Monday, March 9, 2015
Let's Head Back to Florida...
When Lion Country Safari first opened in 1967, it was the first drive-through safari park in the USA, and introduced the new concept of a "cageless zoo." It was developed to bring the experience of an African safari to the American family without the costly trip to Africa. Today the park is home to over 900 animals in the drive-through preserve and the exhibit area, most from Africa, but also some from South America and Asia.
Jambo! (Welcome!) First let's visit the drive-through safari area, which is divided into several sections, each named for areas of the world where the animals are native. Visitors are provided with a CD for commentary as they drive the four mile preserve, and are cautioned to remain in the vehicle at all times, with all windows closed. Most of the animals are roaming free, and one must remember, these are wild animals.. this is not Disney!! Are you ready?
In Las Pampas, (the grasslands), you will see the Aldabra Tortoise which can live up to 150 years, and have a shell of up to 5 feet in length; it is native to coastal islands near Madagascar.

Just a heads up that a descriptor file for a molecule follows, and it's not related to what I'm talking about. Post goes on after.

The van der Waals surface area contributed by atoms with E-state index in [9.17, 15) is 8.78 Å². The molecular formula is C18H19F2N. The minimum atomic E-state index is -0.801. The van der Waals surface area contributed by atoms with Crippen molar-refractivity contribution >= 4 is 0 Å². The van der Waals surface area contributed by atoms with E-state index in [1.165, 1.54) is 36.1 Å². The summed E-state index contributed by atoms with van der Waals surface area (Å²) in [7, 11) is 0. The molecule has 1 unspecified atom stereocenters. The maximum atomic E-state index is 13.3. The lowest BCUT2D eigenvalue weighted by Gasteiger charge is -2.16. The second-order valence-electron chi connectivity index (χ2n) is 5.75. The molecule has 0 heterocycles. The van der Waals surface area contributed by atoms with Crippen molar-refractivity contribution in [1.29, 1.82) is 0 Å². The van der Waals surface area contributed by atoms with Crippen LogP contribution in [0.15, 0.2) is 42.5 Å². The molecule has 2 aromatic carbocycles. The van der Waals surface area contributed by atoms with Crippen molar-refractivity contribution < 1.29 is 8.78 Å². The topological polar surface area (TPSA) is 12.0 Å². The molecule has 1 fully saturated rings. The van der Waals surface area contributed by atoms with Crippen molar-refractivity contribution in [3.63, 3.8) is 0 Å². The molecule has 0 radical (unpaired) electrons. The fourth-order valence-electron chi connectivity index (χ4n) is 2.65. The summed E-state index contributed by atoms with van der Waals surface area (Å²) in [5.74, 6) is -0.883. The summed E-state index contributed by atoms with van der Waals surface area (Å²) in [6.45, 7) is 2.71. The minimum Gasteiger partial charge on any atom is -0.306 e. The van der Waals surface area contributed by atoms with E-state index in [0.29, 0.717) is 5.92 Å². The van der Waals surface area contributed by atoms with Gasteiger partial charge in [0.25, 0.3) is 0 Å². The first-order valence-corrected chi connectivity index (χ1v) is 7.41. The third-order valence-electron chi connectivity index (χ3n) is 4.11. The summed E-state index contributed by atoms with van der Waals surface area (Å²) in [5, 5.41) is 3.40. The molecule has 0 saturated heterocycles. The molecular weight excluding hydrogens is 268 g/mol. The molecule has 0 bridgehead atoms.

The South American Rhea (above) which resembles an ostrich, is the fourth largest of all birds in the world today, and although it cannot fly, it can run at speeds of up to 30 m.p.h. Other animals seen in this area included llamas, storks, and tapirs.
Ruaha National Park is where you find the Greater Kudus of eastern and southern Africa. These are the second largest antelope.
Ostriches roam the area and they aren't the least bit shy, they will come right over to your vehicle, or walk down the middle of the road, with wings outstretched so you cannot get by. (We watched one sassy boy do this to an impatient driver.... very amusing.)
Scimitar-horned Oryx are extinct in the wild. There are currently plans underway to re-introduce this species to suitable secure protected areas and Lion Country Safari is involved in a study to help with future conservation breeding. I found their horns fascinating...aren't they a beautiful animal? We were fortunate to be there in the morning shortly after food had been put out at the feeding stations. That coupled with a long lens afforded me some decent photos....
Up next...lions, zebra, and giraffe...
I'm linking up with Mosaic Monday. Be sure to stop by host Judith's blog at Lavender Cottage to visit other Mosaic Monday participants.
"If we can teach people about wildlife, they will be touched. Share my wildlife with me. Because humans want to save things that they love." ~ Steve Irwin